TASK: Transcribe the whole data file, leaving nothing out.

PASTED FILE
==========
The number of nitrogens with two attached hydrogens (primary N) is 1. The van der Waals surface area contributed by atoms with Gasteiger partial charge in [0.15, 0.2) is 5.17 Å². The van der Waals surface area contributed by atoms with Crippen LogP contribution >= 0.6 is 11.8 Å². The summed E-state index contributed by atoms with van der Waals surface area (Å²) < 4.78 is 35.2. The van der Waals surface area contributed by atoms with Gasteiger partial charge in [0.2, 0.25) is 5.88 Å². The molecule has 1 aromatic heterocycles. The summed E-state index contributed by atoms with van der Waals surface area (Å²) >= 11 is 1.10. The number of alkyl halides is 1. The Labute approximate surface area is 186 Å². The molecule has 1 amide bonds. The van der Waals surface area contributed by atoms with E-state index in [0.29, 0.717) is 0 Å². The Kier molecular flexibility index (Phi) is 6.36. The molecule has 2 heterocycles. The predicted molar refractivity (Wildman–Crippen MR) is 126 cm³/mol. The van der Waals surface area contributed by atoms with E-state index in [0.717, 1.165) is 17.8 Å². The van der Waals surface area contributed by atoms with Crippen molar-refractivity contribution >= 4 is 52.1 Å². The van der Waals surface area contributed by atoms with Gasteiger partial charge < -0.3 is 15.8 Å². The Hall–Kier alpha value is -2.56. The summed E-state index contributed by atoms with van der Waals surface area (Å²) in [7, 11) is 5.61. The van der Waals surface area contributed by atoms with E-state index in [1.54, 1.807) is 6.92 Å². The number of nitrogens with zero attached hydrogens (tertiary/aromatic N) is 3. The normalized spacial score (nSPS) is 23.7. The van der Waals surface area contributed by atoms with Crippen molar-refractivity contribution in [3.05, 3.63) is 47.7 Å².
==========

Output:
The number of nitrogens with two attached hydrogens (primary N) is 1. The van der Waals surface area contributed by atoms with Gasteiger partial charge in [0.15, 0.2) is 5.17 Å². The van der Waals surface area contributed by atoms with Crippen LogP contribution >= 0.6 is 11.8 Å². The summed E-state index contributed by atoms with van der Waals surface area (Å²) < 4.78 is 35.2. The van der Waals surface area contributed by atoms with Gasteiger partial charge in [0.2, 0.25) is 5.88 Å². The molecule has 1 aromatic heterocycles. The summed E-state index contributed by atoms with van der Waals surface area (Å²) >= 11 is 1.10. The number of alkyl halides is 1. The Labute approximate surface area is 186 Å². The molecule has 1 amide bonds. The van der Waals surface area contributed by atoms with E-state index in [0.29, 0.717) is 0 Å². The Kier molecular flexibility index (Phi) is 6.36. The molecule has 2 heterocycles. The predicted molar refractivity (Wildman–Crippen MR) is 126 cm³/mol. The van der Waals surface area contributed by atoms with E-state index in [0.717, 1.165) is 17.8 Å². The van der Waals surface area contributed by atoms with Crippen molar-refractivity contribution >= 4 is 52.1 Å². The van der Waals surface area contributed by atoms with Gasteiger partial charge < -0.3 is 15.8 Å². The Hall–Kier alpha value is -2.56. The summed E-state index contributed by atoms with van der Waals surface area (Å²) in [7, 11) is 5.61. The van der Waals surface area contributed by atoms with E-state index in [1.54, 1.807) is 6.92 Å². The number of nitrogens with zero attached hydrogens (tertiary/aromatic N) is 3. The normalized spacial score (nSPS) is 23.7. The van der Waals surface area contributed by atoms with Crippen molar-refractivity contribution in [3.05, 3.63) is 47.7 Å².